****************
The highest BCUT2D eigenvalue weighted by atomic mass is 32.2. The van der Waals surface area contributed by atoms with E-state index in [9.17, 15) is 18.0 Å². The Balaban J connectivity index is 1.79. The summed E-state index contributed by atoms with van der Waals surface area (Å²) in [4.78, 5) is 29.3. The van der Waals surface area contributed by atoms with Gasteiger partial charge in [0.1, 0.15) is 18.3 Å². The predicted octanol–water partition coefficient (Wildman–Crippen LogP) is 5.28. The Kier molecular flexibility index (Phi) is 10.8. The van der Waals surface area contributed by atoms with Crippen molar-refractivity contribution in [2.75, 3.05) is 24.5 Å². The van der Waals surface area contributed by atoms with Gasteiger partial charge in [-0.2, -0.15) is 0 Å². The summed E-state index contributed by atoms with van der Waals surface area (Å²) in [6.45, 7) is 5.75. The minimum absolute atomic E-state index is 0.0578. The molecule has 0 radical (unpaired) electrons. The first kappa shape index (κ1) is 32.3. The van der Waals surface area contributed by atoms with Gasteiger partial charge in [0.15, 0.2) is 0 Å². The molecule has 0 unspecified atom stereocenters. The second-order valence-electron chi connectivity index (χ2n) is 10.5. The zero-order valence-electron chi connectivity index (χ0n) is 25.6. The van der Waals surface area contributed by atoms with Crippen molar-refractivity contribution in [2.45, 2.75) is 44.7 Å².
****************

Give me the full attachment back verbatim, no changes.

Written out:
The highest BCUT2D eigenvalue weighted by atomic mass is 32.2. The van der Waals surface area contributed by atoms with E-state index in [9.17, 15) is 18.0 Å². The Balaban J connectivity index is 1.79. The summed E-state index contributed by atoms with van der Waals surface area (Å²) in [4.78, 5) is 29.3. The van der Waals surface area contributed by atoms with Gasteiger partial charge in [0.1, 0.15) is 18.3 Å². The predicted octanol–water partition coefficient (Wildman–Crippen LogP) is 5.28. The Kier molecular flexibility index (Phi) is 10.8. The van der Waals surface area contributed by atoms with Crippen molar-refractivity contribution in [2.75, 3.05) is 24.5 Å². The van der Waals surface area contributed by atoms with Gasteiger partial charge in [-0.2, -0.15) is 0 Å². The summed E-state index contributed by atoms with van der Waals surface area (Å²) in [6.45, 7) is 5.75. The minimum absolute atomic E-state index is 0.0578. The molecule has 0 radical (unpaired) electrons. The first kappa shape index (κ1) is 32.3. The van der Waals surface area contributed by atoms with Gasteiger partial charge in [0.15, 0.2) is 0 Å². The molecule has 0 unspecified atom stereocenters. The second-order valence-electron chi connectivity index (χ2n) is 10.5. The zero-order valence-electron chi connectivity index (χ0n) is 25.6. The van der Waals surface area contributed by atoms with Crippen molar-refractivity contribution in [2.45, 2.75) is 44.7 Å².